Something Lurking In The Hollyhocks…

Great Britain


The hollyhocks are a giveaway – it could only be an English country garden. The one at Charleston, Sussex, summer home of members of the Bloomsbury Group. It seems an unlikely place for a battle, but that’s what’s going on here. Because in order to get here we had to pass through many pretty villages and past the kind of roses-around-the-door country cottages that send visitors into paroxysms of delight. And almost every one of them has a ‘Leave’ poster.

But this isn’t a countryside filled with retired colonels and maiden aunts anymore. Miss Marple has long gone. She’s been replaced by millionaires, rock musicians and oligarchs. And it seems they all want out.

Quite why this should be so is a mystery. Here near the downs that overlook the South Coast, peaceful lives are untouched by ‘the immigrant crisis’ (for this is what the argument has now boiled down to). Could this be the ‘return to making Britain Great again’ we keep hearing about? If so, why isn’t there a campaign to keep rich Russians out of the country?

This is the home of ‘Angry of Tunbridge Wells’, letters of protest sent to the Times from the archetypical sclerotic Southern Englishman, and perhaps that archetype is still here, just in a different form.

Charleston is quintessentially English. The wettest June ever has created a richness of greenery in England that is quite astonishing this year (so now is a good time to visit). Over half a century the little farmhouse in front of this garden became the country meeting place for the Bloomsbury Group of artists, writers and intellectuals. Virginia and Leonard Woolf, Lytton Strachey and EM Forster were frequent visitors to a place of (if one was being a tad cynical) rather dilettante-ish Bloomsbury types who didn’t need to work, painted lots of lovely pastels and got up to an awful lot of shagging. They were conscientious objectors and existed in a bubble of calm, buffeted by wealth, but they created works of great and lasting beauty. I’ve been here before and had dinner at the house, after winning a debate at the charming arts festival conducted here each May.

But there’s a statue (one of many, including the faintly creepy ‘levitating lady’) in the undergrowth that feels sinister to me. The figure across the lake reminds me of the moment in Henry James’s ‘The Turn of the Screw’ when Miss Gittens sees the spirit of Miss Jessel in the reeds. Perhaps this is now the spirit of dissent lurking in the lush greenery of England.


Here’s the scene recreated in the superb film by Jack Clayton, retitled ‘The Innocents’. (If you haven’t done so before, I urge you to see it.) It was Edmund Wilson who first proposed the idea that the governess was suffering from hysteria, and that the menace holding Miles and Flora in its power was all in her fevered imagination.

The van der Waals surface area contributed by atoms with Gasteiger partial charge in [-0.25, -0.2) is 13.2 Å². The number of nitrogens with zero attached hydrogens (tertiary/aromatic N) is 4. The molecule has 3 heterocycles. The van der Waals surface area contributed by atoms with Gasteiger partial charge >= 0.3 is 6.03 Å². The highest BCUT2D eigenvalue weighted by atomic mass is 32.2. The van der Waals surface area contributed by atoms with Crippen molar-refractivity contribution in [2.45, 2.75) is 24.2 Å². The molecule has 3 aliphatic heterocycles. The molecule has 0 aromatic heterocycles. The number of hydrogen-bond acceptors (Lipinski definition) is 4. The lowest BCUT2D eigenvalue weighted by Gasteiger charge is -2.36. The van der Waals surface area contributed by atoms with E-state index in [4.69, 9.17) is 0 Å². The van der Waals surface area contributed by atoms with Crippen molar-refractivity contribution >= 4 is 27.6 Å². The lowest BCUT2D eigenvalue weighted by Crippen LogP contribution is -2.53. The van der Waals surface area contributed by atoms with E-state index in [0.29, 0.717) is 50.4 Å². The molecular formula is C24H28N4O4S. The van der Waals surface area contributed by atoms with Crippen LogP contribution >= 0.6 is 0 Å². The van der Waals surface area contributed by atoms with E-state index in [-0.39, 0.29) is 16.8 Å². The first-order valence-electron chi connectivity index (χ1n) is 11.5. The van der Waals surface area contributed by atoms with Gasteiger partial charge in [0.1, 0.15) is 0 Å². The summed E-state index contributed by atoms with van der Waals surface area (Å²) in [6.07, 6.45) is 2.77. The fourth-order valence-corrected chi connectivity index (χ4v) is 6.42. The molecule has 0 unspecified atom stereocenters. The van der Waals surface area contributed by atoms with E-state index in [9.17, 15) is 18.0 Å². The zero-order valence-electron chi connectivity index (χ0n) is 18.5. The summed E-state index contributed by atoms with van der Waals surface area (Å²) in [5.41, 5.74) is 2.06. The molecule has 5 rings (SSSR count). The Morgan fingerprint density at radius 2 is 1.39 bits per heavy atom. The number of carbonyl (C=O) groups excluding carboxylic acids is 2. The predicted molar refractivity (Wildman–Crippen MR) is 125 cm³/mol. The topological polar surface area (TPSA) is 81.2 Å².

The question of what is imagined and what is real is one that will grip the minds of most British people this week as they make a monumental and irreversible decision about their lives.


9 comments on “Something Lurking In The Hollyhocks…”

  1. DebbyS says:

    You’re going to hate me, but some smart-arse has to tell you that those tall flowers are almost certainly foxgloves not hollyhocks.

    Forget Henry James, the whole referendum thing is beginning to scare me.

  2. Vivienne says:

    The Innocents is the most tremendous film and really makes you look at Turn of the Screw from another angle – must re-read as I feel it is probably all there in James.

    Went for a walk yesterday, near Ashford, Middlesex (although British Rail calls it Surrey) and my sample of huge Leave posters were on houses where dogs barked ferociously as I walked by. One forced its head around the gate and I heartily wished it would strangle itself. Don’t feel like being ruled by such Brexiteers.

  3. Ness says:

    I always thought it was ‘disgusted’ from Tunbridge Wells? My train lost electricity at Tonbridge so I was destined to not find out about the good people of TW. Mildly peeved?

  4. DebbyS says:

    Sorry. Thinking about it, maybe your hollyhocks were purely metaphorical?

  5. admin says:

    No Debby my hollyhocks were wrongly named. I’m from King’s Cross, the only flowers we see are tied to lampposts after a murder.
    I did originally need them to be hollyhocks though as the original title of the piece was ‘Never mind the hollyhocks…’

  6. Jan says:

    You do talk some hollyhocks

  7. Wayne Mook says:

    I think it was Angry of Manchester.


  8. Jamie says:

    Ironically, ‘disgusted of Tunbridge Wells’ turned out to be a beacon of sanity – TW was the only town in Kent to vote Remain. Perhaps we should start referring to ‘decent of Tunbridge Wells’?
    Charleston is lovely. And they hold an annual short story festival there which one day I hope to attend.

  9. Lauren says:

    On a tangent, Donald Thomas wrote an excellent Sherlock Holmes pastiche based on The Turn of the Screw: Sherlock Holmes and the Ghosts of Bly.

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